What Specifically Does The Business Need Financing For?
For equipment financing and leasing companies, the type of asset is critically important to getting past step 1 of the process. Outside of an individual private lender with cash in their own bank account, every single financing company gets their money from somewhere else, meaning they are also borrowers. This applies to every bank, mortgage company, trust company, asset based lender, etc.
These sources of money will many times dictate the types of applications for capital that a finance company can even entertain. If your proposed capital application does not meet the financing criteria of a financing company’s own capital provider, then the application cannot be considered.
For instance, many equipment financing companies will not consider applications for computer equipment, servers, office equipment, etc. That category of equipment does not make up part of their lending base.
Even when equipment to be acquired fits into a lender category, the lender will still assess whether they are prepared to hold the asset as primary security.
Equipment finance companies all have to answer the following question on every application they receive … “in the event that the applicant fails to make their payments, how do we get our money back?”
"In the event that the applicant fails to make their payments, how do we get our money back?"
For most lenders, equipment is considered as solid primary security IF 1) there is an established resale market for similar used items 2) where repossessed equipment can be sold into within a predictable value range and 3) within a predictable time frame.
In many cases, asset liquidation is done through auction services that sell significant volumes over time of the equipment in question. If a predictable resale liquidation pathway like an auction does not exist, then its less likely that the finance company will approve financing, or if they do, it will be for less favorable terms.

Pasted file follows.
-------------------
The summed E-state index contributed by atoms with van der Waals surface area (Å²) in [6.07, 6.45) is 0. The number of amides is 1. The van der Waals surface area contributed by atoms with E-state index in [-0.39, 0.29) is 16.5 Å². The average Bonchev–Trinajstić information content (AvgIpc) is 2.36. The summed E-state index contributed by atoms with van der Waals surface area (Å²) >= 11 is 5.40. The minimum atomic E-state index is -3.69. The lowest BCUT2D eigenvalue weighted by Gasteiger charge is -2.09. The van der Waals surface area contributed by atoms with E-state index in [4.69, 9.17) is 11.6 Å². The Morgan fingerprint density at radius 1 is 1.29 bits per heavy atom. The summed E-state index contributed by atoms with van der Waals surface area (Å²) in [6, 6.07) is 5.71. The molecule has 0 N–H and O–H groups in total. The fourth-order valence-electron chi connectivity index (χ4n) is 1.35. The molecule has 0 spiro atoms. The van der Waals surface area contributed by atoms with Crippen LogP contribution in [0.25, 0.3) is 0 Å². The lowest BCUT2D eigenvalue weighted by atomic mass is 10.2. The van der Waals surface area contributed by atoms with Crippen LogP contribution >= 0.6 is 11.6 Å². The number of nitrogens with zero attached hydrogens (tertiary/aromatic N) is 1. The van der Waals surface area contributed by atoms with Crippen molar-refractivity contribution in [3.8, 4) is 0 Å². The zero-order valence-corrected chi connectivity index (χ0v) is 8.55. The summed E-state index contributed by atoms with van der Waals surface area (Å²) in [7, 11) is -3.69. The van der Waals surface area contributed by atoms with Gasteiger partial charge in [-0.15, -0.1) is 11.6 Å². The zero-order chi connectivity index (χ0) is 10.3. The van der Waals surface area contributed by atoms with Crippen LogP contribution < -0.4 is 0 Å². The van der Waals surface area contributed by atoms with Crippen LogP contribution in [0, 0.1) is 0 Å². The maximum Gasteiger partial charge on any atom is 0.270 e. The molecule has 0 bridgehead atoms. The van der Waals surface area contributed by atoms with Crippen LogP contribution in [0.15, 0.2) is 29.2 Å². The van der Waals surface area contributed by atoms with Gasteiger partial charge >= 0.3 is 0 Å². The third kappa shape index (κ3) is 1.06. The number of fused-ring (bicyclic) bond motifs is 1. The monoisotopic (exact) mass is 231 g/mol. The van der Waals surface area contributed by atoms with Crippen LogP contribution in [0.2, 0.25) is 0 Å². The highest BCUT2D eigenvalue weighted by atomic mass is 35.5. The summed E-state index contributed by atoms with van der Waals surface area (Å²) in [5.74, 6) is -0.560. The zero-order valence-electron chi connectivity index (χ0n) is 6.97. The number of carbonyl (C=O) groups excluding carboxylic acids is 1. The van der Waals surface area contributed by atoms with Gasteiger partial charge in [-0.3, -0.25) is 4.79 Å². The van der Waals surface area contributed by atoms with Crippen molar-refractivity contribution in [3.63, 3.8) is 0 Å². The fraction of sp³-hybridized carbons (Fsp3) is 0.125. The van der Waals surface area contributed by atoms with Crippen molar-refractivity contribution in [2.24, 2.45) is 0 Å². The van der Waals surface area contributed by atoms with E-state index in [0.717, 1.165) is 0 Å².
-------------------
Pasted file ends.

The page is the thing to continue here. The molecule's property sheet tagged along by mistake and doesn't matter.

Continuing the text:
There are all sorts of other mitigating factors a finance company will consider to reduce their risk in these situations including but not limited to 1) utilizing other owned assets as security, 2) adding additional applicants, lessees, and/or guarantors, 3) entering into a third party remarketing agreement, 4) entering into a vendor recourse agreement, and 5) registering security against personal assets held outside the business.
But it all starts with their clear understanding of what you need capital for and what they can hold as security.
From their initial assessment, your application will either be 1) declined, 2) continue on under consideration for preferred terms, or 3) continue on under consideration for secondary terms.
Completing Step 1 is important to see if you have the potential to get approved and funded by the financing source you’ve initially targeted for terms you are prepared to accept, or if you have to move on to another financing source.
Continuing on with the equipment acquisition example, a capital request for equipment acquisition should be fully described with the following information:
Year of Manufacturing
Features and Attachments
Operational Performance Data if applicable
Standard equipment or customized (If customized, detail the customizations)
This provides key reference information to a lender so they quickly can determine exactly what the request for capital is for.
The age and remaining economic life of an asset to be acquired will impact a number of things in a finance company’s initial assessment of your application.
First, if the equipment is used, the application may be immediately declined if a finance company is only interested in financing new equipment.
Second, the actual age typically is assessed against predetermined age criteria which can be further established by classification of asset. For instance, a highway truck can fall under a “rule of 8” where the combined age of the truck and the proposed repayment term cannot exceed 8 years.
Other finance companies will have their own absolute rules that equipment in certain categories cannot be older than x years of age, regardless of how much or how little the equipment has been utilized.